- The Washington Times - Thursday, April 21, 2005

House Republicans yesterday called on Minority Leader Nancy Pelosi to provide documentation to prove that a Washington lobbyist firm did not pay for a trip she and other Democrats took to Puerto Rico in 2001.

“We feel that such lingering questions undermine the integrity of the institution and we hope [the questions] will be cleared up as soon as possible,” wrote Republican Reps. Patrick T. McHenry of North Carolina and Lynn Westmoreland of Georgia.

The Washington Times reported earlier this week that Rep. Stephanie Tubbs Jones, Ohio Democrat and member of the House ethics committee, listed a registered lobbyist as the trip’s sponsor. House rules prohibit registered lobbyists from paying for travel by members.

On travel disclosure forms filed with the House clerk, Mrs. Pelosi and others on the trip listed a group called Todo Puerto Rico con Vieques as its sponsor.

After the discrepancy was made public, Mrs. Jones amended her travel disclosure form to match those of Mrs. Pelosi and other travelers. A spokeswoman in Mrs. Jones’ office blamed the conflicting information on “human error” but declined to provide proof that the trip was paid for by Todo Puerto Rico con Vieques, rather than D.C. lobbyist Smith, Dawson & Andrews.

Mrs. Pelosi also refused to provide any such documentation, and testily dismissed questions yesterday about the matter.

“There’s no discrepancy in the records on my trip,” the California Democrat said. “So that’s all I can answer for.”

Meanwhile, Rep. Tom Feeney, Florida Republican, yesterday became the latest to be ensnared in the escalating bipartisan hunt for ethical lapses in congressional travel.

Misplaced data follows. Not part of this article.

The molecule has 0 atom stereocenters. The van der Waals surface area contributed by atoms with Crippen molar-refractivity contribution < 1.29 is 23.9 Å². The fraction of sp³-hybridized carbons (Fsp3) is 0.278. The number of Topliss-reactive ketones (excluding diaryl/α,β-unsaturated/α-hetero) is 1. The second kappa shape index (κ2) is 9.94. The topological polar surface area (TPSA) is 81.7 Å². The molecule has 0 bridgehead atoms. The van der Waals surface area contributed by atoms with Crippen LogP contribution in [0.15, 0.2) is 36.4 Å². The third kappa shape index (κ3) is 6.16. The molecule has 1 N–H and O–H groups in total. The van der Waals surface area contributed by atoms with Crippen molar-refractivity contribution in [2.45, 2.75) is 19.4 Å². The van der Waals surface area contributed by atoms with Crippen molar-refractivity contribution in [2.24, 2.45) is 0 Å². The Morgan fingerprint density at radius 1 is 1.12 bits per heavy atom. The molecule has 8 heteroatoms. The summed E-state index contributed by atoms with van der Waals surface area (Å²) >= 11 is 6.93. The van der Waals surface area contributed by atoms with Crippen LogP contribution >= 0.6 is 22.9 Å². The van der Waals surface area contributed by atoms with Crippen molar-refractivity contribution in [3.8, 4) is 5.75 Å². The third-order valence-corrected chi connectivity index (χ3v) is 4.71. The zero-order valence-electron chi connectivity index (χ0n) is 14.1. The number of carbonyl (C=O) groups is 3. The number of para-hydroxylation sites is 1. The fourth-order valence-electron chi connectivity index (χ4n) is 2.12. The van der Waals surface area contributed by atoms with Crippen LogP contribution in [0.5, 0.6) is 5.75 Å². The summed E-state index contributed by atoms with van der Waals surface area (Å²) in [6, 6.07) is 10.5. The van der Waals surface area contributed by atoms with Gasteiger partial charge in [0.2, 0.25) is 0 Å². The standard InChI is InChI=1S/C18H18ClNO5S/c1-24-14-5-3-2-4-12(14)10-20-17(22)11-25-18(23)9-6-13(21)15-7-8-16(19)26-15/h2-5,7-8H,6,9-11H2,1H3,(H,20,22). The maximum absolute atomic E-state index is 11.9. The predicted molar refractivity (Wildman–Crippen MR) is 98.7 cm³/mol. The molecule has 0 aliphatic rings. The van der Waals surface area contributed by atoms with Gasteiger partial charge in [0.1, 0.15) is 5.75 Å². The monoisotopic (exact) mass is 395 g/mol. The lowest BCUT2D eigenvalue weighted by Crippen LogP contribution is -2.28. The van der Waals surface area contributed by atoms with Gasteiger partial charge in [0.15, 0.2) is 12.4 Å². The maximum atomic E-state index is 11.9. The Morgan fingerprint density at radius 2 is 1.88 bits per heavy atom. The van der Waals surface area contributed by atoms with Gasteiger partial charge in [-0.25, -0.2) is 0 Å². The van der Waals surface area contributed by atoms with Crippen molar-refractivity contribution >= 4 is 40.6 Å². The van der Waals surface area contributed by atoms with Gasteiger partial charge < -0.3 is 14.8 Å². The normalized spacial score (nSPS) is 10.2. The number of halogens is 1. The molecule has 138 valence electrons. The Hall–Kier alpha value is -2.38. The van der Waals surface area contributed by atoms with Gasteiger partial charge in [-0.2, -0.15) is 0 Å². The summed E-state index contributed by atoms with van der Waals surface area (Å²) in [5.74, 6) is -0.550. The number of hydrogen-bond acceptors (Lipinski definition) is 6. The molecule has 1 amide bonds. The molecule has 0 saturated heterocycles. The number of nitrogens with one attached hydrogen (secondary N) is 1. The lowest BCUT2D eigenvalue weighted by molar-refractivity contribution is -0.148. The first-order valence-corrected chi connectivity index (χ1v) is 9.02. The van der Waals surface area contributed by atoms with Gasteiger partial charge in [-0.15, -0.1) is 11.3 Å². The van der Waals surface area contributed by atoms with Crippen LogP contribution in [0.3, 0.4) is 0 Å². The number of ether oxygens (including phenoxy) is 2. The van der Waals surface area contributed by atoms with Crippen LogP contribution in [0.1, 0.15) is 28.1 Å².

Mr. Feeney and his wife traveled from Orlando to West Palm Beach, Fla., to deliver a speech in November 2003. According to records he filed with the House clerk, the $1,946 tab for the trip was picked up by Rotterman & Associates, a North Carolina-based lobbying firm.

Mr. Feeney amended his report this week, saying the California-based Center for the Study of Popular Culture had funded the trip.

The charges and countercharges about congressional travel come amid a prolonged standoff between Democrats and Republicans that has kept the House Committee on Standards of Official Conduct from meeting this year.

The questions also come after months of claims against Majority Leader Tom DeLay, accused of accepting a trip paid for by a lobbyist. Mr DeLay and the nonprofit group he listed as the trip’s sponsor insist the lobbyist did not pay the bill.

Mrs. Pelosi has called for a full investigation into that matter, which is an inconsistency, say Mr. McHenry and Mr. Westmoreland.

“If you are serious that the mere allegation that a lobbyist paid for member travel warrants a full ethics investigation, it would seem that a member actually disclosing it as fact would more than merit it,” the Republicans wrote.

“We would hope that you would come forward with any and all documentation your office has proving that in fact the group, Todo Puerto Rico con Vieques, initiated and paid for your trip,” Mr. McHenry and Mr. Westmoreland added. “Ms. Jones’ disclosures that a lobbyist in fact paid for it, and her subsequent statement that the lobbying firm handled the logistics, has created an appearance that the true source of the funds may not actually be Todo Puerto Rico con Vieques.”

Jose Paralitici, who organized the group to oppose the U.S. Navy bombing range in Vieques, yesterday returned a telephone message left earlier in the week by The Times. Mr. Paralitici said he operates the group from his home and that the group paid for the 2001 trips.

Mr. Paralitici said he hadn’t spoken to anyone in Congress this week but that he was volunteering the information after coming across The Times story on the Internet. He said the money to pay the more than $8,000 in travel bills came from “a lot of donations.”

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